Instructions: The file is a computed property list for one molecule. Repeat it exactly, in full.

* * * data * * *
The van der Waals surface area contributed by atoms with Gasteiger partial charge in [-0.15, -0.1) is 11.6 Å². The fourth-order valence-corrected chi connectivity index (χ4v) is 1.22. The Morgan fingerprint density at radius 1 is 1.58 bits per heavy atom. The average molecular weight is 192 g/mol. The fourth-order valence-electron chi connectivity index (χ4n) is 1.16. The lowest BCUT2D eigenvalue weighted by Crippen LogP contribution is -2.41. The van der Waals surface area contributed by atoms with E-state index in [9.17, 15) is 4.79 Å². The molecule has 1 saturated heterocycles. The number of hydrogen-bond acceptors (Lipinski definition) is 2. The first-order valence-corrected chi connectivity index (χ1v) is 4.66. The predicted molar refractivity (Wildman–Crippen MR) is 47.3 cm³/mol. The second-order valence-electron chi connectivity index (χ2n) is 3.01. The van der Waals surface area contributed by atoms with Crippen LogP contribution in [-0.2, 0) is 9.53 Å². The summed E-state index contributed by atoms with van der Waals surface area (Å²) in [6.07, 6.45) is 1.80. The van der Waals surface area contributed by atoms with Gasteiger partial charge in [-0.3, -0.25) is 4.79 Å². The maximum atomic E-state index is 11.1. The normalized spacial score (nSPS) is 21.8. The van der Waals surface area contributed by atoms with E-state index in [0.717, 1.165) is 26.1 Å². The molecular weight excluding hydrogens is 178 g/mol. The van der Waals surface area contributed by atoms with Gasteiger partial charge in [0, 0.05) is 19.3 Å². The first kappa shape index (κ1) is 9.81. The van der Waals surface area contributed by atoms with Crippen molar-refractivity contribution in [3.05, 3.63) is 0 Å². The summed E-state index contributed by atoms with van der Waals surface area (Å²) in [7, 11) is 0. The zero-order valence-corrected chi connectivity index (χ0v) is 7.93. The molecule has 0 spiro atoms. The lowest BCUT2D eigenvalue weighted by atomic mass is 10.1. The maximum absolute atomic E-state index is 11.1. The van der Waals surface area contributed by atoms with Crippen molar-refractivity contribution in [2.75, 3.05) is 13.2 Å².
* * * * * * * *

The van der Waals surface area contributed by atoms with Gasteiger partial charge in [-0.15, -0.1) is 11.6 Å². The fourth-order valence-corrected chi connectivity index (χ4v) is 1.22. The Morgan fingerprint density at radius 1 is 1.58 bits per heavy atom. The average molecular weight is 192 g/mol. The fourth-order valence-electron chi connectivity index (χ4n) is 1.16. The lowest BCUT2D eigenvalue weighted by Crippen LogP contribution is -2.41. The van der Waals surface area contributed by atoms with E-state index in [9.17, 15) is 4.79 Å². The molecule has 1 saturated heterocycles. The number of hydrogen-bond acceptors (Lipinski definition) is 2. The first-order valence-corrected chi connectivity index (χ1v) is 4.66. The predicted molar refractivity (Wildman–Crippen MR) is 47.3 cm³/mol. The second-order valence-electron chi connectivity index (χ2n) is 3.01. The van der Waals surface area contributed by atoms with Crippen LogP contribution in [-0.2, 0) is 9.53 Å². The summed E-state index contributed by atoms with van der Waals surface area (Å²) in [6.07, 6.45) is 1.80. The van der Waals surface area contributed by atoms with Gasteiger partial charge in [-0.3, -0.25) is 4.79 Å². The maximum atomic E-state index is 11.1. The normalized spacial score (nSPS) is 21.8. The van der Waals surface area contributed by atoms with E-state index in [0.717, 1.165) is 26.1 Å². The molecular weight excluding hydrogens is 178 g/mol. The van der Waals surface area contributed by atoms with Gasteiger partial charge in [0, 0.05) is 19.3 Å². The first kappa shape index (κ1) is 9.81. The van der Waals surface area contributed by atoms with Crippen molar-refractivity contribution in [3.05, 3.63) is 0 Å². The summed E-state index contributed by atoms with van der Waals surface area (Å²) in [7, 11) is 0. The zero-order valence-corrected chi connectivity index (χ0v) is 7.93. The molecule has 0 spiro atoms. The lowest BCUT2D eigenvalue weighted by atomic mass is 10.1. The maximum absolute atomic E-state index is 11.1. The van der Waals surface area contributed by atoms with Crippen molar-refractivity contribution in [2.75, 3.05) is 13.2 Å².